On Thursday, July 21, Bello is also set to fly to Saudi Arabia to check the situation and give aid to the stranded OFWs.
A day before his flight, Migrante International and #SaudiOFWsforChange, a network of returned Saudi OFWs and their families, organized a send-off for the labor secretary, wishing him luck and sharing their issues and problems.
The group raised the following demands:
- Negotiate with employers for the payment of salaries and benefits, and issuance of exit visas.
- Emergency mass repatriation for stranded OFWs. Government to shoulder immigration penalties and other repatriation related costs.
- Provide legal assistance and other support (free translations fees, transportation expenses) for distressed OFWs who filed labor cases against their companies, and facilitate the provision of subsistence allowances through the OFW’s recruitment agencies.
- Ban the deployment of workers to bankrupt and crisis-ridden companies.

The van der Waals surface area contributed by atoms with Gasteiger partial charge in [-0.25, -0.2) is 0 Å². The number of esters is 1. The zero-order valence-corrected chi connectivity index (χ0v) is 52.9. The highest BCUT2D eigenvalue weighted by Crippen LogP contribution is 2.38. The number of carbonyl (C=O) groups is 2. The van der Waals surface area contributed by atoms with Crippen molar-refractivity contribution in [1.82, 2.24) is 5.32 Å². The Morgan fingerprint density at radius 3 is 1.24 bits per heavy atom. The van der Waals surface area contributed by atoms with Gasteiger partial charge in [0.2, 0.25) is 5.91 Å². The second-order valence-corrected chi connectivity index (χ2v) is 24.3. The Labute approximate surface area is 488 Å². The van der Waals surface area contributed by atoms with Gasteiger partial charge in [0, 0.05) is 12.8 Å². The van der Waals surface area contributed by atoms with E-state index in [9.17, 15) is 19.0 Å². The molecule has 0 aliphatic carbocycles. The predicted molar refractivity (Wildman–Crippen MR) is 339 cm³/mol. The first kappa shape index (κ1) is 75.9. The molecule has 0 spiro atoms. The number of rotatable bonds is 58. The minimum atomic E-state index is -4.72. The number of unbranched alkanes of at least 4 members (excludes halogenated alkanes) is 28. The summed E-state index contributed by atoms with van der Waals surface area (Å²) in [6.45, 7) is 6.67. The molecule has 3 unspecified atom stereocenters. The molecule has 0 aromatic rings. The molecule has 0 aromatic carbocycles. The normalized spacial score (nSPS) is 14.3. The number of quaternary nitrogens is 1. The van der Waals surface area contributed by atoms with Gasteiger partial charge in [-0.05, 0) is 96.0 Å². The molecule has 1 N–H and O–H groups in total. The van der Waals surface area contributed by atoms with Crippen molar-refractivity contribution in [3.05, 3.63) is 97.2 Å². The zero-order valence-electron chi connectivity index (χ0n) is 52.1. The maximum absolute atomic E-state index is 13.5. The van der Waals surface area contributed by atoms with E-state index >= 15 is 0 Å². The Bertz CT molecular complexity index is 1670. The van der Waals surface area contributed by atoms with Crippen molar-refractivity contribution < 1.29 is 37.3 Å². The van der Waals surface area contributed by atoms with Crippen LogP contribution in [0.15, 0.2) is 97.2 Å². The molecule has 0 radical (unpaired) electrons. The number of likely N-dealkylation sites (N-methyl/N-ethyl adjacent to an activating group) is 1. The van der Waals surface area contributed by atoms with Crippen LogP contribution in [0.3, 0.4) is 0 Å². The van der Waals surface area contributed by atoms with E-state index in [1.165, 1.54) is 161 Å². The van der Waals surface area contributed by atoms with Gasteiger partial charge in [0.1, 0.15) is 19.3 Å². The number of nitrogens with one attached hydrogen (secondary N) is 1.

- Emergency financial assistance to returned OFWs and families of distressed OFWs.
- Speedy resolution of cases of repatriated OFWs lodged at the POEA and NLRC.
- Comprehensive reintegration program for returning OFWs.
DFA Secretary Perfecto R. Yasay Jr, also just recently approved the release of funds for the repatriation of 171 OFWs stranded in Dammam, Saudi Arabia and promised to provide them with legal assistance.
Camarce and his colleagues see the labor secretary’s visit as their last hope.
“Umaasa po kami na sana malutas na ng gobyerno ang aming suliranin dito sa Saudi Arabia hindi lang para samin [in Saudi Oger] kundi para sa lahat,” he said. (We sill hope that the government will solve our problems here in Saudi Arabia, not just for us, but for all.)
He still doesn’t know what the future holds for him, his family, and his fellow OFWs. But one thing’s for sure: he badly wants to come home. – Rappler.com
Thousands of jobs are waiting for you back home. Click here to find a job in the Philippines on the Rappler x Kalibrr Job Board.